Date of Award
Doctor of Philosophy
M. B. Badenhop
D. W. Brown, L. H. Keller, K. E. Phillips
A system of Improved land use localizations for controlling the use of irrigation water is proposed for the Tungabhadra Irrigation Project (TBP) in Mysore State, India. Land use localizations determine which crops, to what extent, and in what season they can be grown. Lands are localized for "light" irrigated crops or for "heavy" irrigated paddy. To insure high levels of total production from a limited water supply, the great majority of land was initially localized for "light" irrigated crops. Localization regulations, however, are not being strictly enforced. This has resulted in farmers' growing more paddy, which appears to be the "preferred" crop, than is authorized. The growing of unauthorized paddy has resulted in a disorderly distribution of water and in frequent shortages. The general objective of this study is to construct an economic model for use in analyzing agricultural phenomena in the black soil area of the TBP. The Fortieth Distributary was selected as the unit of analysis and representative farms were constructed for this distributary based on primary resource data collected from a random sample of farmers." This study investigates the profitability of various dryland and irrigated crops grown on the representative farms assuming that localization regula-tions are strictly enforced. Linear programming analysis is used to determine the most profitable crops grown on representative farms under two sets of locali-zation regulations for the Fortieth Distributary. Also, three models are considered in which various levels of operating credit and land developed for irrigation are assumed to be available. An aggregate analysis is also made to determine the total input requirements and production that are likely on the distributary under six different sets of localization regulations. Each set of regulations differs with respect to amount of acres of paddy allowed, and/or the seasons in which various crops can be grown, and/or the exact dates when irrigation water becomes available and terminates. The same representative farms used in the crop analysis are used in the aggregate analysis. Aggregate results are determined under assumed conditions of unlimited operating credit and unlimited land developed for irrigation. Results of the crop analysis show that paddy may not be a "preferred" crop on many farms when localization regulations are enforced. The results show that in situations of limited operating capital the dry land crops compete favorably with irrigated crops, primarily because of the higher returns per rupee invested in cash inputs on the dryland crops. If operating credit is actually as limited to farmers as it was assumed to be in the limited operating credit model then the higher returns per rupee invested for the dryland crops may explain why many farmers have not adopted irrigation. It was found that paddy competes favorably with the light irrigated crops where developed land and capital are plentiful. However, when developed land is limited it is generally more profitable to double crop with two light irrigated short duration crops than to grow one crop of longer duration paddy. Results of the aggregate analysis show that there are significant differences in aggregate production from a given supply of water, depend-ing on the set of localization regulations that Is In force* In general, there Is little justification for using water for paddy if total produc-tion Is the major goal In the TBP. Also, It was found that a set of localization regulations that allows a broad range of possibilities for double cropping light Irrigated crops will yield greater total production. It was found that summer Irrigation of light Irrigated crops results In considerably less production because of heavy water requirements during this season and, also, because some of the more profitable light Irrigated crops cannot be grown during the summer.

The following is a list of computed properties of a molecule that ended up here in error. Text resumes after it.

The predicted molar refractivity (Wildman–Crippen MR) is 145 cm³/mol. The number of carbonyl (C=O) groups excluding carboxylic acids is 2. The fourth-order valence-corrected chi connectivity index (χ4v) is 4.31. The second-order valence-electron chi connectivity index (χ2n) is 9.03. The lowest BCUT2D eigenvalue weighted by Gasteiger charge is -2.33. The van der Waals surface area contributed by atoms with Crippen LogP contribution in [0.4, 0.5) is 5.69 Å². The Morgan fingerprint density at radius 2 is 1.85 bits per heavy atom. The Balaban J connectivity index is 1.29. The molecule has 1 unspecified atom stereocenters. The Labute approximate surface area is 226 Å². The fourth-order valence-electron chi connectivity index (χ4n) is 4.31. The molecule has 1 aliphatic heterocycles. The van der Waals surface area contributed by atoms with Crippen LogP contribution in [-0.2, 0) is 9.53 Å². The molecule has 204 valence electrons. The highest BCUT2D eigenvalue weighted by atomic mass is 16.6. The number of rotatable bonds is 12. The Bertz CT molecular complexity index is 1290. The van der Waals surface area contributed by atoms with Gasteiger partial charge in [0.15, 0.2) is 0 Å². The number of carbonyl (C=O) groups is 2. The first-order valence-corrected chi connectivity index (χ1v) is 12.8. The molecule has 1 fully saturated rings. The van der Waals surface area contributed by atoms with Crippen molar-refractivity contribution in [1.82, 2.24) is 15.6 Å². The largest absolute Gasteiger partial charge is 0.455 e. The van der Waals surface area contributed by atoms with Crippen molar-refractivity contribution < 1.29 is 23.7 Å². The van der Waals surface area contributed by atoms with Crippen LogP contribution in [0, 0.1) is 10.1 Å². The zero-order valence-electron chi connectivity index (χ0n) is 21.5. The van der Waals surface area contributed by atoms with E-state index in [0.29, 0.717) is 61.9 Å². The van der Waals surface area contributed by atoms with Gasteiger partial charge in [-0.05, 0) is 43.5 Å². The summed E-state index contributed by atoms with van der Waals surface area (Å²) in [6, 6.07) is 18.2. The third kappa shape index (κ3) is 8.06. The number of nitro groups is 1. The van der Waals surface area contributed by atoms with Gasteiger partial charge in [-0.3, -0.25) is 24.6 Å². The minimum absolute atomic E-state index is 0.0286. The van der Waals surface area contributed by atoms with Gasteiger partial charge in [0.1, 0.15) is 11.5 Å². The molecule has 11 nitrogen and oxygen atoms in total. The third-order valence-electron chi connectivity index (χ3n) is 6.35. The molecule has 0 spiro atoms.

Cashdollar, Parker Ditmore, "An economic analysis of crops and land use localizations in the Tungabhadra Irrigaiton Project of Mysore State, Inda. " PhD diss., University of Tennessee, 1971.